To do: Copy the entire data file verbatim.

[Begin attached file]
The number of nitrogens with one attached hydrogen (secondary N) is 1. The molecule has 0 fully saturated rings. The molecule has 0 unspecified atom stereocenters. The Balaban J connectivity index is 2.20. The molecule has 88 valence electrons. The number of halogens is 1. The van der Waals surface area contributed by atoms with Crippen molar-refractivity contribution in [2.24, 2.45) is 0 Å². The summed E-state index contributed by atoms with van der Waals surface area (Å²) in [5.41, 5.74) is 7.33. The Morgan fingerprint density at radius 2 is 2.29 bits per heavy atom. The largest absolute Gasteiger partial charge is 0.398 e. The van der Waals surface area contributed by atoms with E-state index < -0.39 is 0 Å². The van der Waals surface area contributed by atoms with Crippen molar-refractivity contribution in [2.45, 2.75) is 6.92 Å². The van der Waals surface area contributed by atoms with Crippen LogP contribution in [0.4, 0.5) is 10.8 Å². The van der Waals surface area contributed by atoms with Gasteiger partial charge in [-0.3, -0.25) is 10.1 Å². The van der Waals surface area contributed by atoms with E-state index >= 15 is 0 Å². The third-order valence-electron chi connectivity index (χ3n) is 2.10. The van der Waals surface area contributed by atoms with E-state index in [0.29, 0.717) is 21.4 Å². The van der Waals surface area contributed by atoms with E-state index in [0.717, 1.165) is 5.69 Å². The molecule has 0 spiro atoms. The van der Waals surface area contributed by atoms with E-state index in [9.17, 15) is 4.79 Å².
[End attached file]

The number of nitrogens with one attached hydrogen (secondary N) is 1. The molecule has 0 fully saturated rings. The molecule has 0 unspecified atom stereocenters. The Balaban J connectivity index is 2.20. The molecule has 88 valence electrons. The number of halogens is 1. The van der Waals surface area contributed by atoms with Crippen molar-refractivity contribution in [2.24, 2.45) is 0 Å². The summed E-state index contributed by atoms with van der Waals surface area (Å²) in [5.41, 5.74) is 7.33. The Morgan fingerprint density at radius 2 is 2.29 bits per heavy atom. The largest absolute Gasteiger partial charge is 0.398 e. The van der Waals surface area contributed by atoms with E-state index < -0.39 is 0 Å². The van der Waals surface area contributed by atoms with Crippen molar-refractivity contribution in [2.45, 2.75) is 6.92 Å². The van der Waals surface area contributed by atoms with Crippen LogP contribution in [0.4, 0.5) is 10.8 Å². The van der Waals surface area contributed by atoms with Gasteiger partial charge in [-0.3, -0.25) is 10.1 Å². The van der Waals surface area contributed by atoms with E-state index >= 15 is 0 Å². The third-order valence-electron chi connectivity index (χ3n) is 2.10. The van der Waals surface area contributed by atoms with E-state index in [0.29, 0.717) is 21.4 Å². The van der Waals surface area contributed by atoms with E-state index in [0.717, 1.165) is 5.69 Å². The molecule has 0 spiro atoms. The van der Waals surface area contributed by atoms with E-state index in [9.17, 15) is 4.79 Å².